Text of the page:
Any 2013 MLB re-draft would naturally put Kris Bryant ahead of Mark Appel. Bryant’s meteoric rise and Appel’s anticlimactic bust have naturally piqued revisionist historians’ imaginations. But in reality, the Cubs’ good fortune that draft began long before June.
With the summer hurtling toward the 2020 draft, it’s worth looking at one of the Cubs’ most successful draft picks in the last decade from a different angle. Under different circumstances, the selection easily could have been one of the club's biggest busts.
Musing on what would have happened if the Astros had selected Bryant first overall, rather than Appel, is all well and good. But the Astros’ selection fell in line with conventional wisdom. It’s no secret that Appel had been at the top of the Cubs’ draft board as well. Instead, the question becomes, what if Chicago had actually had the choice between Bryant and Appel that fateful summer? What if, in the race to the bottom of the standings, the Cubs had won, securing the No. 1 overall pick in the 2013 draft?
Astros general manager Jeff Luhnow and Cubs president of baseball operations Theo Epstein both understood that in order to pull their respective clubs out of mediocrity, their teams would have to get worse before they could get better. In 2012, the Cubs and Astros were both bad. but Houston’s tank job was particularly masterful.
Houston came in last by a comfortable margin, ending the season six games back of Chicago. Winning just 55 games, the Astros set a new low for the franchise. (The next year, the team would go 51-111.)
But what if the Astros hadn’t committed so ardently to starting over, or the exhaustion of a losing season had weighed on the Cubs a little more heavily?
Let’s imagine an alternate universe in which Chicago slips into last place. With the No. 1 overall pick, the Cubs select Appel, widely considered a low-risk, high-reward choice. Instead, Appel’s career plays out much the way it did in reality. Plagued by injuries, Appel retires in 2018. He’s 26 years old and has never pitched in a big-league game.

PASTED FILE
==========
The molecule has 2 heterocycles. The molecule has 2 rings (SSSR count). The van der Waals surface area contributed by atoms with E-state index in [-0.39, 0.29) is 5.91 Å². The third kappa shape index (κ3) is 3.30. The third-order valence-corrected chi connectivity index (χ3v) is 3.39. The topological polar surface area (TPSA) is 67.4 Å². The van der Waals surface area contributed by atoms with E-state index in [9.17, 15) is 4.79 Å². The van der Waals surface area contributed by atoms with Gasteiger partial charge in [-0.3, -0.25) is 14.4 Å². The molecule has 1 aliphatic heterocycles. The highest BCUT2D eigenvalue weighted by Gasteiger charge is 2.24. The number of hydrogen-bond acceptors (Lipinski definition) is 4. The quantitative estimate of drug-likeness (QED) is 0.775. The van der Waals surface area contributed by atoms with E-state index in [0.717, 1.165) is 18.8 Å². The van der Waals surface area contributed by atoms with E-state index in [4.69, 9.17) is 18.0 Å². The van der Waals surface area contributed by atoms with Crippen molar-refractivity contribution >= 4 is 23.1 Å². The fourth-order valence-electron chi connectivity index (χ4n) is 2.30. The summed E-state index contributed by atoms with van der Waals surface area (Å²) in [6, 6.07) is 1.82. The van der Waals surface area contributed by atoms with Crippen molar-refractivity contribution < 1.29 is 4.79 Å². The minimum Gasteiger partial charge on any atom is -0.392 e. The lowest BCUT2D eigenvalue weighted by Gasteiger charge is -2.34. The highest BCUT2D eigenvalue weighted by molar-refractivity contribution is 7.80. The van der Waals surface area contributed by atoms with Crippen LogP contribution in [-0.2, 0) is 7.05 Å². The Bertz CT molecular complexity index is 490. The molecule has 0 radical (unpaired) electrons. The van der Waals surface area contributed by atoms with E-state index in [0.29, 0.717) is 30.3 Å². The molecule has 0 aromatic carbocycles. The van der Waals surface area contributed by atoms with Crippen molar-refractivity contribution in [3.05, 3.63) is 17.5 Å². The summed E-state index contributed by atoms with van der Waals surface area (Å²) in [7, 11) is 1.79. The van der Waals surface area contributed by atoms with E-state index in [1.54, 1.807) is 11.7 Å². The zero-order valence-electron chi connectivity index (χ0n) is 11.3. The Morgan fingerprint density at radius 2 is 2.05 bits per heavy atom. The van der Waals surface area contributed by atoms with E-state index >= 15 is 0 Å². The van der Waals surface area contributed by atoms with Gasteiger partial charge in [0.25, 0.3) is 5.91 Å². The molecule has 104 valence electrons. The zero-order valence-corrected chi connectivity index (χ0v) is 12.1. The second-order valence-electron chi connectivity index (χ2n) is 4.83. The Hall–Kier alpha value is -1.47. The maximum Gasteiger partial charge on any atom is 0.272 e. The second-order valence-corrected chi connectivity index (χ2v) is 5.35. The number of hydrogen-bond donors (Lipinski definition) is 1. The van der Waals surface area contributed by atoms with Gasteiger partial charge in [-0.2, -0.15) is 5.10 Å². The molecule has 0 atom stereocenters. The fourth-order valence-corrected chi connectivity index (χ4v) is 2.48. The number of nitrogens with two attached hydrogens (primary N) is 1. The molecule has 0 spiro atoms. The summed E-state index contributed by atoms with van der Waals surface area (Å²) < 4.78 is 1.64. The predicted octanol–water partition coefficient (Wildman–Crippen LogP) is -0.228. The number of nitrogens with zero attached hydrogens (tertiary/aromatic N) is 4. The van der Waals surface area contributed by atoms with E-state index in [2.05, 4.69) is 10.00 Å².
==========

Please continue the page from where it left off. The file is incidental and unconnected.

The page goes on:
The first-round miss slows the Cubs’ rebuild. They barely miss the playoffs in 2015. So, there’s no upset of the Cardinals in the NL Division Series. Ownership doesn’t see value in spending extra ahead of the 2016 season.
In 2016, the Cubs make the postseason but have to face the Giants in a Wild Card game. San Francisco eliminates them in a close game -- those one-run playoffs games between the Cubs and Giants remain a constant between these two parallel universes.
So, a 108-year drought stretches to 109. The rebuild continues.
When the Cubs pick Appel No. 1 overall, the Astros may not select Bryant, the best position player in the 2013 draft. They may take another pitcher, right-hander Jonathan Gray, who Houston was also reportedly considering in 2013. Bryant may fall to the Rockies and reap the benefits of hitting at Coors Field, in the thin Colorado air.
But it’s even more interesting to imagine the Astros drafting Bryant.
“We loved him,” Luhnow said in 2016 of Bryant. “And we had him very high on the board,”
Bryant thrives as part of a young Houston core. With a batting order of George Springer-Bryant-Jose Altuve-Carlos Correa, the Astros take momentum into the playoffs and win the 2016 World Series.
In the real world, MLB’s investigation this year found that in 2017 the Astros began using the live feed from a center field camera to steal opposing teams' signs. In our alternate universe, Houston’s World Series victory remains untainted. Even more optimistically, maybe the rings on the Astros’ fingers keep them from stealing signs and banging on trash cans all together.
So, Bryant ends up raising a World Series trophy whether he’s selected by the Cubs or Astros.
As for the Cubs, when former Chicago manager Joe Maddon was asked in 2016 about the Astros selecting Appel No. 1 overall, Maddon had two words for Houston: “Thank you.”